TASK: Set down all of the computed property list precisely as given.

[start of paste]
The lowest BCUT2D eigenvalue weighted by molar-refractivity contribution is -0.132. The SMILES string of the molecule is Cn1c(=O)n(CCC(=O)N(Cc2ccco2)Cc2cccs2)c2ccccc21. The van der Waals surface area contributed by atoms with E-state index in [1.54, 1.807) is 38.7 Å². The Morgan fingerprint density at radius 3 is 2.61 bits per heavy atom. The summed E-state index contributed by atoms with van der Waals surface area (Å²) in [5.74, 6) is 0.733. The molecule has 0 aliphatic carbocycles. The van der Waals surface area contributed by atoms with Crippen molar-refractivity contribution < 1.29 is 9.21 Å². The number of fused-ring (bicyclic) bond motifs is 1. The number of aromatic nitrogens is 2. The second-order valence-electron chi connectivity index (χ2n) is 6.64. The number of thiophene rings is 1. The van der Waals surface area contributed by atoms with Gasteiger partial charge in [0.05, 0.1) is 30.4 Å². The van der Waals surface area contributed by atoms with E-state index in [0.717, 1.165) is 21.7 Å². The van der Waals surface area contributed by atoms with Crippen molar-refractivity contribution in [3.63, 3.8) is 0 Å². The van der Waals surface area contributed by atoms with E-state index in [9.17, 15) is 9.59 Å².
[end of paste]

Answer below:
The lowest BCUT2D eigenvalue weighted by molar-refractivity contribution is -0.132. The SMILES string of the molecule is Cn1c(=O)n(CCC(=O)N(Cc2ccco2)Cc2cccs2)c2ccccc21. The van der Waals surface area contributed by atoms with E-state index in [1.54, 1.807) is 38.7 Å². The Morgan fingerprint density at radius 3 is 2.61 bits per heavy atom. The summed E-state index contributed by atoms with van der Waals surface area (Å²) in [5.74, 6) is 0.733. The molecule has 0 aliphatic carbocycles. The van der Waals surface area contributed by atoms with Crippen molar-refractivity contribution < 1.29 is 9.21 Å². The number of fused-ring (bicyclic) bond motifs is 1. The number of aromatic nitrogens is 2. The second-order valence-electron chi connectivity index (χ2n) is 6.64. The number of thiophene rings is 1. The van der Waals surface area contributed by atoms with Gasteiger partial charge in [0.05, 0.1) is 30.4 Å². The van der Waals surface area contributed by atoms with E-state index in [0.717, 1.165) is 21.7 Å². The van der Waals surface area contributed by atoms with Crippen molar-refractivity contribution in [3.63, 3.8) is 0 Å². The van der Waals surface area contributed by atoms with E-state index in [9.17, 15) is 9.59 Å².